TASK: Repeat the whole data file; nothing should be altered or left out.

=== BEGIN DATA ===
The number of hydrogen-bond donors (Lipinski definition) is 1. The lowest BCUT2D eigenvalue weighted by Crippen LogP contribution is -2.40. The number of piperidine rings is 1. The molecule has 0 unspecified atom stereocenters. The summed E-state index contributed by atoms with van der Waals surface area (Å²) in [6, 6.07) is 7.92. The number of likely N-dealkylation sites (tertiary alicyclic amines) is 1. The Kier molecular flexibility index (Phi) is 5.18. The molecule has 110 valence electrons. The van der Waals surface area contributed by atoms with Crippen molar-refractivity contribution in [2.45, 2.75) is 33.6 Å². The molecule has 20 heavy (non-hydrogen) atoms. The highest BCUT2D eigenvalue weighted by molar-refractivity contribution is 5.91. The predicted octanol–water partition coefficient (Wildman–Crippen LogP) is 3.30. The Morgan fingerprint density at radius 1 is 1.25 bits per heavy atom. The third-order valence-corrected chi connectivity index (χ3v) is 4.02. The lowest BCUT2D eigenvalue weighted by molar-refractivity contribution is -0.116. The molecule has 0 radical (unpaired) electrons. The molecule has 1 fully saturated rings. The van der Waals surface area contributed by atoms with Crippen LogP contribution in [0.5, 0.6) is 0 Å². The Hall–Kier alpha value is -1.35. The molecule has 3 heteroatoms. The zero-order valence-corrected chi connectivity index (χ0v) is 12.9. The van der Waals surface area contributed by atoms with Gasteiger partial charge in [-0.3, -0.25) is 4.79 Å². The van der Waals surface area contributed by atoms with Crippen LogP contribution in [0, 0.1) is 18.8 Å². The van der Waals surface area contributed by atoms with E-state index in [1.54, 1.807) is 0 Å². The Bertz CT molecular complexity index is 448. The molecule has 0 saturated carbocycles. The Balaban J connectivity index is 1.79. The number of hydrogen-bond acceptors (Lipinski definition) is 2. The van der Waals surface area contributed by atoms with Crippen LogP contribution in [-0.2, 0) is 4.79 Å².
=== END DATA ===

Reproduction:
The number of hydrogen-bond donors (Lipinski definition) is 1. The lowest BCUT2D eigenvalue weighted by Crippen LogP contribution is -2.40. The number of piperidine rings is 1. The molecule has 0 unspecified atom stereocenters. The summed E-state index contributed by atoms with van der Waals surface area (Å²) in [6, 6.07) is 7.92. The number of likely N-dealkylation sites (tertiary alicyclic amines) is 1. The Kier molecular flexibility index (Phi) is 5.18. The molecule has 110 valence electrons. The van der Waals surface area contributed by atoms with Crippen molar-refractivity contribution in [2.45, 2.75) is 33.6 Å². The molecule has 20 heavy (non-hydrogen) atoms. The highest BCUT2D eigenvalue weighted by molar-refractivity contribution is 5.91. The predicted octanol–water partition coefficient (Wildman–Crippen LogP) is 3.30. The Morgan fingerprint density at radius 1 is 1.25 bits per heavy atom. The third-order valence-corrected chi connectivity index (χ3v) is 4.02. The lowest BCUT2D eigenvalue weighted by molar-refractivity contribution is -0.116. The molecule has 0 radical (unpaired) electrons. The molecule has 1 fully saturated rings. The van der Waals surface area contributed by atoms with Crippen LogP contribution in [0.5, 0.6) is 0 Å². The Hall–Kier alpha value is -1.35. The molecule has 3 heteroatoms. The zero-order valence-corrected chi connectivity index (χ0v) is 12.9. The van der Waals surface area contributed by atoms with Gasteiger partial charge in [-0.3, -0.25) is 4.79 Å². The van der Waals surface area contributed by atoms with Crippen LogP contribution in [0, 0.1) is 18.8 Å². The van der Waals surface area contributed by atoms with E-state index in [1.54, 1.807) is 0 Å². The Bertz CT molecular complexity index is 448. The molecule has 0 saturated carbocycles. The Balaban J connectivity index is 1.79. The number of hydrogen-bond acceptors (Lipinski definition) is 2. The van der Waals surface area contributed by atoms with Crippen LogP contribution in [-0.2, 0) is 4.79 Å².